Quip happy Spider-Man is the best Spider-Man!
When word got out Chip Zdarsky would be writing Spider-Man, fans of the talented, underrated co-creator of Sex Criminals (yours truly included) rejoiced. The guy is hilarious and has shown real comedic chops. Dare I say he could bring a genius level of comedy to a character that hasn’t been very funny (in this reviewer’s opinion) in a long time?
So what’s it about?
The official summary reads:
The web slinging, wallcrawling wonder returns to New York City in the all-new PETER PARKER: THE SPECTACULAR SPIDER-MAN. A companion series to the best-selling Amazing Spider-Man series, Peter Parker is going back-to-basics for big heroics in the Big Apple. Featuring adversaries old and new, be there as Spider-Man returns to his friendly neighborhood for his never-ending battle against crime and the dreaded “Parker Luck.”
Why does this matter?
For the most part, Dan Slott has been running the Spider-Man show for a very long time and for good reason because he’s done an excellent job at it. That said, it’s nice to see new blood writing the greatest hero of all time. This series uses some classic Spider-Man villains, (Vulture, Kingpin!) and draws on an interesting Parker family member who hasn’t been used for some time.
Fine, you have my attention. What’s good about it?
Seriously, why are heroes always fighting?
In six issues (plus the free comic book day comic) Zdarsky gets a lot of storytelling done in an economical and well paced way. It opens with the free comic book day comic reminding us the relationship Peter has with MJ now and then dives right into a Vulture stopping mission. This Vulture sighting is key because it comes back around later in the book which is rewarding like one might see in a film. As the story progresses Zdarsky weaves in super friends (Human Torch!), sets Peter up with a new romantic fling, and develops an interesting dynamic for Peter to manage between the Tinkerer and a brand new (to my knowledge) character to the Marvel universe. To add to this ball of wax Zdarsky even weaves in a tender moment between Spider-Man and J.J. Jameson that may change their relationship forever (until Marvel reboots Spider-Man again of course!).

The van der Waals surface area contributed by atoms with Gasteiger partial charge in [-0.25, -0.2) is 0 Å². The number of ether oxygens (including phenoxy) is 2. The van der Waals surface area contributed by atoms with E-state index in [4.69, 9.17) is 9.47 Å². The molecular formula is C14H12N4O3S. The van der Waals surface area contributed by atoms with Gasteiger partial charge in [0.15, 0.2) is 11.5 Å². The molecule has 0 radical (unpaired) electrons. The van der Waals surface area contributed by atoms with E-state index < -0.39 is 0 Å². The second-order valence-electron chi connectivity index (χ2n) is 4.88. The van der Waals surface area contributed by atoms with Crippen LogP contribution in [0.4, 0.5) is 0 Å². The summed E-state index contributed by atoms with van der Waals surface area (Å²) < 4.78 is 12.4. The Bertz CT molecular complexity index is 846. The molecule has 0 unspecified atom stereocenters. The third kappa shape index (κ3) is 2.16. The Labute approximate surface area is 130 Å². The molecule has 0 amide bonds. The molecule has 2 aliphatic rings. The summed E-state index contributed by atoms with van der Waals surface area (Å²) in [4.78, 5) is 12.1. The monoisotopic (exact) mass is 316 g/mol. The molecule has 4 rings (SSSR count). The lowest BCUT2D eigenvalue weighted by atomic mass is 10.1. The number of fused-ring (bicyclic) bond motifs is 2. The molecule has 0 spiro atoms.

So what about the comedy? Honest to god this is a funny book with great quips and humor throughout. A laugh out loud moment occurs when Spider-Man literally takes the stage at a stand-up nightclub. It’s honestly a scene I can’t believe hasn’t happened yet and it’s great. Zdarsky seems to chime in with editors notes consistently too, which add a bit of humor from the writer himself.
The art throughout this volume is tops, and really, what should you expect from a master like Adam Kubert? I particularly dig how skinny and angular Kubert draws Spider-Man and he gets to draw him with his mask up quite a bit too (another iconic element). Speaking of iconic elements, this book has a lot of Spidey homages to enjoy for longtime fans like Spider-Man lifting things and plenty of spider-sense tomfoolery. Michael Walsh draws the last chapter in this volume which ends up being the most heartfelt and meaningful as it focuses on the Jameson meeting. Walsh’s lines are a bit rougher than Kubert’s giving the story a more meaningful indie feel that suits the dialogue-heavy emotional scene.
These two get real.
It can’t be perfect can it?
Probably not a negative for some, but this book could probably be titled Spider-Man (and friends) because there are a lot of supporting characters in this book. Spider-Man is sometimes a loner, usually with his back against the wall, but instead, there’s more of an ensemble here. That allows less introspection for the character himself and more of a story that allows the character to react to situations and keep moving forward. The relationship element is refreshing, but very little is done with it. There’s a slow game approach to the storytelling for sure. This becomes a bit more irksome when the book ends on a cliffhanger. It’s a pretty big cliffhanger to boot and it’s pretty clear this is more of a 12 issue arc than a 6 issue arc. That’s all well and good, but expect to shout, “Wait, what happens next” when this book is over.
Is It Good?
The quip happy Spider-Man is back in this fun new Spider-Man series that puts the character’s life on a fast track to complicated. By all indications, this trade paperback proves Zdarsky is good at writing Spider-Man and it’s my hope he stays on for some time!